Of course, it works the other way around too. Suppose you are ripping a 2-disc Opera Set. Disk 1 of Rigoletto (say) ends at track 15; Disk 2 then starts at track 1… except that, really, that second track 1 should be numbered track 16. And Disk 2’s track 2 should be numbered track 17 …and so on. In that case, when you rip Disk 1, you supply no track offset at all; but when you then rip Disk 2, you supply a track offset of “15” -meaning that 15 is added to the physical track number when creating the digital music file’s tags and file names.
Note that if you are wanting to lower the physical track number (as in my Christopher Tye example), you supply the track number as a negative number (e.g., -4). But if you want to increase the physical track number (as in my Rigoletto example) you just type in the number (e.g, 15). You don’t type in “+15”, for example: the plus sign would actually generate an error if it were included.
Hopefully, you can see that a third run of CCDR would be very simple to complete the ripping of this Tallis Scholars CD: you’d change the composer name (to ‘John Sheppard’); you’d accept all other names from the previous run; you’d specify to rip tracks 9 to 12 (9-12), but apply an offset of -8 (so track 9 becomes track 1, and so on). Since it’s the third and last work on this particular CD, I think I’d also this time specify to eject the CD at the end of the run:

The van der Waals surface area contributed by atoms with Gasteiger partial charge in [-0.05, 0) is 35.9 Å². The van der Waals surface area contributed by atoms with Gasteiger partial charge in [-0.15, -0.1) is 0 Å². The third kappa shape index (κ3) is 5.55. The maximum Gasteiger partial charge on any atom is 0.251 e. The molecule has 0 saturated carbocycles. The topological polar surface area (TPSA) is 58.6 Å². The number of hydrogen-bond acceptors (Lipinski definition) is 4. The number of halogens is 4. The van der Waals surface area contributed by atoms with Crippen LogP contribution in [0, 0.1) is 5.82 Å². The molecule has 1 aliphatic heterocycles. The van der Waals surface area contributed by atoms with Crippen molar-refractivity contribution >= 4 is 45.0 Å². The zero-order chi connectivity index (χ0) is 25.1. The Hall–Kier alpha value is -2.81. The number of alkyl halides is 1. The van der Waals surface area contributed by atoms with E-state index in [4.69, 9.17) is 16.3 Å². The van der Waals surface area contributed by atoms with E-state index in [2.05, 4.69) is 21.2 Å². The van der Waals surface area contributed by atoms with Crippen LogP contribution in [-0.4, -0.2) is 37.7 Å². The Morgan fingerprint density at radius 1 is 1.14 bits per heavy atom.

And at the end of that CCDR run, that’s the job done. Three separate digital works now exist on your hard drive, and the CD is ready to be put back in its jewel case:
My ripping isn’t quite finished until I’ve added Album Art, proper track titles and further performer details -but that’s a simply job for the Classical CD Tagger!
5.0 Housekeeping and Legal Stuff
The CCDR FAQ
A list of common questions and answers about the software can be found here.
CCDR was devised and written by Howard Rogers (firstname.lastname@example.org).
CCDR is copyright © Howard Rogers 2019, but is made available freely under the GPL v2.0 only. That license may be downloaded here.
Bugs Tracking, Feature Requests, Comments
There is no formal mechanism for reporting and tracking bugs, feature requests or general comments. But you are very welcome to email your comments to email@example.com.